Bekah said…
Hey, it's Bekah...Katherine sent me your link and said it was funny...I've only read one post so far, but definitely agree that this blog is a great read! :)
Lee Ann said…
Thanks Bekah!

Popular posts from this blog

A Farewell to Fresno

A few weeks ago I made a decision that had been coming for a while. I am going to move to Albuquerque, New Mexico, this fall.

When I initially moved to California, I didn't expect to remain permanently. I just needed a place to land that wasn't the East Coast, and I planned to explore as much of the West as I could to determine where I might want to settle longer-term. And now it's happening! For my friends and readers who like to know what I'm up to and why, here's a Q&A.
Why did you choose Albuquerque? To begin with, my address will have two Q's, three U's, and an X in it. OK, that's not my main reason but it's a good one.

My biggest reasons for choosing this location are my physical and emotional health. I've noticed that I feel better, physically, in very dry climates and at high elevations. Albuquerque is in the high desert, a good seven thousand feet up. It's full of sunshine and surrounded by stunning scenery, which should help me…

Lyme Recovery, Seven Years In

When I first got my Lyme diagnosis, I went to the library and borrowed all the books on Lyme disease I could find (there were only three, if I recall correctly). One book was the personal account of a woman whose undiagnosed Lyme crossed her placenta and infected her unborn son, who later died in childhood after horrific symptoms. That book and a second featured images of magnified ticks, and I would peek through the pages taking care not to accidentally touch the photographs. I realized I might never have children. I returned the books to the library.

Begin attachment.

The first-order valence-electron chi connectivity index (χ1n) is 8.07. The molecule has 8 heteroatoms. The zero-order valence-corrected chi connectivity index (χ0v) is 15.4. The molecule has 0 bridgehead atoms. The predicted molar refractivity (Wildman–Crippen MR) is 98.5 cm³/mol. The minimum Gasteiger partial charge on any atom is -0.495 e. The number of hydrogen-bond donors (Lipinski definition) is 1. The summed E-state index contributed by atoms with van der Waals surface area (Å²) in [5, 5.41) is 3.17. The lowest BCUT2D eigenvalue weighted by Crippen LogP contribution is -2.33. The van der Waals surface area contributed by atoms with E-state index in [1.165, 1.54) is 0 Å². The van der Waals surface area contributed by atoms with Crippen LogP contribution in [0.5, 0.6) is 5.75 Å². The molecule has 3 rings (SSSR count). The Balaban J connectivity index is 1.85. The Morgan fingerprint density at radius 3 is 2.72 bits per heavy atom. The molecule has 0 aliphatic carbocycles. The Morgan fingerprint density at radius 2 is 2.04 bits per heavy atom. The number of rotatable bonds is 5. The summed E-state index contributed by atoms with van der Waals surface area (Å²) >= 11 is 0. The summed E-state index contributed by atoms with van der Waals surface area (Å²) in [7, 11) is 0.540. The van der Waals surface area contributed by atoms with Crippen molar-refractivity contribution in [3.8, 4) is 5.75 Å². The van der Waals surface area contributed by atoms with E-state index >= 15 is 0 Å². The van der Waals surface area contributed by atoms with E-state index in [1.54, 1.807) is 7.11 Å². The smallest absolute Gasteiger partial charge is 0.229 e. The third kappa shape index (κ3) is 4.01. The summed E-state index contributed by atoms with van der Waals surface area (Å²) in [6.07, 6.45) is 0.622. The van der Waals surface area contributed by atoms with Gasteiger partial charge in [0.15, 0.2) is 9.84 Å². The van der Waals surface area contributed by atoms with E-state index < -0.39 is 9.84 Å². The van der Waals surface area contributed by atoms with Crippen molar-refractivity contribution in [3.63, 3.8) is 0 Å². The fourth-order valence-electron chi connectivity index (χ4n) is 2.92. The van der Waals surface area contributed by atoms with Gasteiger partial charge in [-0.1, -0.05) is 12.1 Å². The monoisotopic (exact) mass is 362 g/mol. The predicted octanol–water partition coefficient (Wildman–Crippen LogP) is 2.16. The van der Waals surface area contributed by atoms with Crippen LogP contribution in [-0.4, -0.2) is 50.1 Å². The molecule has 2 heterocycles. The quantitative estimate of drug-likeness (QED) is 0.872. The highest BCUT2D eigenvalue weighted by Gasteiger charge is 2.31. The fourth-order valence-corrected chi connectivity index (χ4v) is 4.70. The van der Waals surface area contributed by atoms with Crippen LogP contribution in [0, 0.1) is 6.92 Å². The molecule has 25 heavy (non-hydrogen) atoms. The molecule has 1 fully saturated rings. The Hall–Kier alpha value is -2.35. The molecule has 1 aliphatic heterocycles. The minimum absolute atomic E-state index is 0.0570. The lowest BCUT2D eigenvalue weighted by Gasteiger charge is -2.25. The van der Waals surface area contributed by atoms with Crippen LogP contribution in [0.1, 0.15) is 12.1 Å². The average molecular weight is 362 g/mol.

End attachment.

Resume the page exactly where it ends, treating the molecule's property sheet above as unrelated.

The third book was Biography of a Germ by Arno Karlen, a scientific essay on the Lyme spirochete. I didn't finish it because I took it back to the library as part of my stop-scaring-myself-silly dragnet. But I remembered it fondly. The author methodically explored the Lyme bacteria, Borrelia burdorferi, as an organism in its own right, a marvel of evolutionary survival that relies on a complex chain of ticks, small ani…

How to Waste Time When You Could Be Watching a Zombie Movie

Today I read one of those horrible articles that the internet seems to have been designed for, consisting of 40 tips for becoming as successful as the author: "How to Live a Full Life (and Leave Nothing on the Table) by 30." Yes, that's really the title. Normally I wouldn't publish a blog post in response, but because I managed to Come Down with a Chronic Illness (and Achieve Basically Nothing Else) by 30 and Am Currently Feeling the Aftereffects of One of the Treatments I Periodically Take, Which Causes Me to Feel High and Lose My Inhibitions, I'm just going to go for it. (Author's point #33: "Seriously, You Can Do Whatever You Want." Why thank you, young man, I think I will!)

The author's name is Ryan Holiday, and he has published several books. It sounds like he is also very wealthy, because note point #15, "Sooner Is Not Better," where he says he had a weird goal of becoming a millionaire by 25, but it didn't happen until after